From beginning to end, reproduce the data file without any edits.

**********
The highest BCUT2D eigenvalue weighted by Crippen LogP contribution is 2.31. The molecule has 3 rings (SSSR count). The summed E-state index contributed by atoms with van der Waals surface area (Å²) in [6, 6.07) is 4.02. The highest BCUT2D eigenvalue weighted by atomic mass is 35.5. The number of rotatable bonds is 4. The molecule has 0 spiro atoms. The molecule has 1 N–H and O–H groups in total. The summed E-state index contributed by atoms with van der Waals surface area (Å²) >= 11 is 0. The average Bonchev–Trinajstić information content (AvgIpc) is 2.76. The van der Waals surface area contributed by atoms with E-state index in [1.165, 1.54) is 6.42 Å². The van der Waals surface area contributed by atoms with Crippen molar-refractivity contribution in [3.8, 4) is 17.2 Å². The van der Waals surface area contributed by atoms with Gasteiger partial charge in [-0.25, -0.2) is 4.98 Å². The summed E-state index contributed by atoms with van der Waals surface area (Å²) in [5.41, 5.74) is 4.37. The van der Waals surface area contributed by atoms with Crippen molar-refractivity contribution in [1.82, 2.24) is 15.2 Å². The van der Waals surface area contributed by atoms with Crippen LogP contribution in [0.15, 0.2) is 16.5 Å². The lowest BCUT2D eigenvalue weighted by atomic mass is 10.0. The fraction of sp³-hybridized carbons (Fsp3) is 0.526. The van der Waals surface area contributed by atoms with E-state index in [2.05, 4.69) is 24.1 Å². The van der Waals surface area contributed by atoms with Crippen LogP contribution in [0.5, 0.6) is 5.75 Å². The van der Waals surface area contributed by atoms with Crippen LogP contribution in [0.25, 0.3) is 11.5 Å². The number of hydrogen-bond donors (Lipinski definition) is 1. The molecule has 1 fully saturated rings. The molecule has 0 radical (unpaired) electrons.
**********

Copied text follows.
The highest BCUT2D eigenvalue weighted by Crippen LogP contribution is 2.31. The molecule has 3 rings (SSSR count). The summed E-state index contributed by atoms with van der Waals surface area (Å²) in [6, 6.07) is 4.02. The highest BCUT2D eigenvalue weighted by atomic mass is 35.5. The number of rotatable bonds is 4. The molecule has 0 spiro atoms. The molecule has 1 N–H and O–H groups in total. The summed E-state index contributed by atoms with van der Waals surface area (Å²) >= 11 is 0. The average Bonchev–Trinajstić information content (AvgIpc) is 2.76. The van der Waals surface area contributed by atoms with E-state index in [1.165, 1.54) is 6.42 Å². The van der Waals surface area contributed by atoms with Crippen molar-refractivity contribution in [3.8, 4) is 17.2 Å². The van der Waals surface area contributed by atoms with Gasteiger partial charge in [-0.25, -0.2) is 4.98 Å². The summed E-state index contributed by atoms with van der Waals surface area (Å²) in [5.41, 5.74) is 4.37. The van der Waals surface area contributed by atoms with Crippen molar-refractivity contribution in [1.82, 2.24) is 15.2 Å². The van der Waals surface area contributed by atoms with Crippen LogP contribution in [0.15, 0.2) is 16.5 Å². The lowest BCUT2D eigenvalue weighted by atomic mass is 10.0. The fraction of sp³-hybridized carbons (Fsp3) is 0.526. The van der Waals surface area contributed by atoms with E-state index in [2.05, 4.69) is 24.1 Å². The van der Waals surface area contributed by atoms with Crippen LogP contribution in [0.5, 0.6) is 5.75 Å². The van der Waals surface area contributed by atoms with Crippen LogP contribution in [0.25, 0.3) is 11.5 Å². The number of hydrogen-bond donors (Lipinski definition) is 1. The molecule has 1 fully saturated rings. The molecule has 0 radical (unpaired) electrons.